The rabbits currently living on the Trans Canada Highway median by the Helmcken overpass will be getting a new home in the United States.

View Royal off-ramp rabbits to get new home

Volunteer group offers up the funds for rabbit sterilization and relocation

The rabbits often seen grazing on the sides of the Trans Canada Highway and the Helmcken interchange in View Royal will soon have a new home.

A plan is now in place to move the population of roughly 80 rabbits to a private sanctuary in Texas. A professional trapper will soon begin capturing the rabbits, after which they will be spayed or neutered by local veterinarians, then relocated once healthy enough.

“I think it’s great,” said View Royal Mayor David Screech, who joked that he won’t miss having to talk about rabbits on the site. “We’re thrilled to see it happening. We’ve been working with the province for two or three years to get something going there.”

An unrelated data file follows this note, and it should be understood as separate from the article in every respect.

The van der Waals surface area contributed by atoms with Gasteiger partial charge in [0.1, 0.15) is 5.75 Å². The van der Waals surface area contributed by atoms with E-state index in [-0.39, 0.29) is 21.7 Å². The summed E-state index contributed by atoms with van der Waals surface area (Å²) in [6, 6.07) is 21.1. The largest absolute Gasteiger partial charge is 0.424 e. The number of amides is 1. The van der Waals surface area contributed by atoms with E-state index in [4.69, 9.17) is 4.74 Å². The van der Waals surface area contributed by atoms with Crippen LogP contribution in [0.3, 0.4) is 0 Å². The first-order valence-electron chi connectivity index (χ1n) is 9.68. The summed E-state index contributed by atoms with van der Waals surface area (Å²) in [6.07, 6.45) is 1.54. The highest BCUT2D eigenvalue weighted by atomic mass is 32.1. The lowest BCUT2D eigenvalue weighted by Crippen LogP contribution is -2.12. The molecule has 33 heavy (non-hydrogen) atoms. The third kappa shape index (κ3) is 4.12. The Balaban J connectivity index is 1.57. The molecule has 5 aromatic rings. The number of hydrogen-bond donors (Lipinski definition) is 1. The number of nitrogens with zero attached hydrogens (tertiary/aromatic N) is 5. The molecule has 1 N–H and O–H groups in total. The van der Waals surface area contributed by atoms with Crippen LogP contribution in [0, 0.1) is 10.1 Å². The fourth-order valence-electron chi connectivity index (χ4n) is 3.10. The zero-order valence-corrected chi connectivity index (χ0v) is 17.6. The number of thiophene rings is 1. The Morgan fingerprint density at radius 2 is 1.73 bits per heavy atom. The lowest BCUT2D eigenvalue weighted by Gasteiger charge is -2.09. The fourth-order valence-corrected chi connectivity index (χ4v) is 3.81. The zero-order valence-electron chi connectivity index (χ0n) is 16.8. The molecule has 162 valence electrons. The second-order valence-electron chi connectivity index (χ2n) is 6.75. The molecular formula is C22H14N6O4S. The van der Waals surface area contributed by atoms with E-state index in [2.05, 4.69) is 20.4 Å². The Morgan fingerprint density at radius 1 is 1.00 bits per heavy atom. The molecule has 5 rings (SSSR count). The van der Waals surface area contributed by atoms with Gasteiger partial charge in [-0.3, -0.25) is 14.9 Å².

A local volunteer group, including Hillside Veterinary Hospital veterinarian Laurie Gaines and recent University of Victoria law graduate Erin Gray, approached the Ministry of Transportation and Infrastructure in the fall, offering the funds to spay or neuter and relocate the rabbits.

These rabbits need to be removed, according to the ministry, because they create a distraction for drivers and a potential hazard for all road users. Their burrows also undermine the sidewalk and affect the ability to maintain the median. Once all the rabbits have been relocated, crews will begin repairing damage done by the burrows and harden existing infrastructure to discourage future attempts at recolonization.

For safety reasons and to ensure the success of the trapping efforts, the ministry is reminding drivers not to stop, feed, pet or catch the rabbits. They are also reminding the public that abandoning pet rabbits outside is an unfair and inhumane practice that creates public safety issues. The ministry is encouraging residents that are no longer able to keep their pets to contact an animal shelter and to always have pets spayed or neutered.


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